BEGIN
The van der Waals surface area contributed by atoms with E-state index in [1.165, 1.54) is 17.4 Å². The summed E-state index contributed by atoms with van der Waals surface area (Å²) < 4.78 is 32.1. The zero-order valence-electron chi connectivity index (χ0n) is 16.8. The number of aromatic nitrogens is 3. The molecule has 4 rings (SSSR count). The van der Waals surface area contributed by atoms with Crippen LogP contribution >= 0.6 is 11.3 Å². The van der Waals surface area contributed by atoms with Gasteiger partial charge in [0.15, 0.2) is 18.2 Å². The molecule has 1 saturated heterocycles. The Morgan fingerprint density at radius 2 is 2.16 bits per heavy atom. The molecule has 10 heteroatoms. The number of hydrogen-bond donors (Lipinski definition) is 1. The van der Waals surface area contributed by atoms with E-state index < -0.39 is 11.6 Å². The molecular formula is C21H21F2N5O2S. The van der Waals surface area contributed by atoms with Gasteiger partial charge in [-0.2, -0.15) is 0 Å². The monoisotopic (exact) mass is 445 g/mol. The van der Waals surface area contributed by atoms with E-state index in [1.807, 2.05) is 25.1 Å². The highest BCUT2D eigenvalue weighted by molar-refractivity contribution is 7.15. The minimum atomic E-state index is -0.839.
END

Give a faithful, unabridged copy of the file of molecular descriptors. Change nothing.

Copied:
The van der Waals surface area contributed by atoms with E-state index in [1.165, 1.54) is 17.4 Å². The summed E-state index contributed by atoms with van der Waals surface area (Å²) < 4.78 is 32.1. The zero-order valence-electron chi connectivity index (χ0n) is 16.8. The number of aromatic nitrogens is 3. The molecule has 4 rings (SSSR count). The van der Waals surface area contributed by atoms with Crippen LogP contribution >= 0.6 is 11.3 Å². The van der Waals surface area contributed by atoms with Gasteiger partial charge in [0.15, 0.2) is 18.2 Å². The molecule has 1 saturated heterocycles. The Morgan fingerprint density at radius 2 is 2.16 bits per heavy atom. The molecule has 10 heteroatoms. The number of hydrogen-bond donors (Lipinski definition) is 1. The van der Waals surface area contributed by atoms with E-state index < -0.39 is 11.6 Å². The molecular formula is C21H21F2N5O2S. The van der Waals surface area contributed by atoms with Gasteiger partial charge in [-0.2, -0.15) is 0 Å². The monoisotopic (exact) mass is 445 g/mol. The van der Waals surface area contributed by atoms with E-state index in [1.807, 2.05) is 25.1 Å². The highest BCUT2D eigenvalue weighted by molar-refractivity contribution is 7.15. The minimum atomic E-state index is -0.839.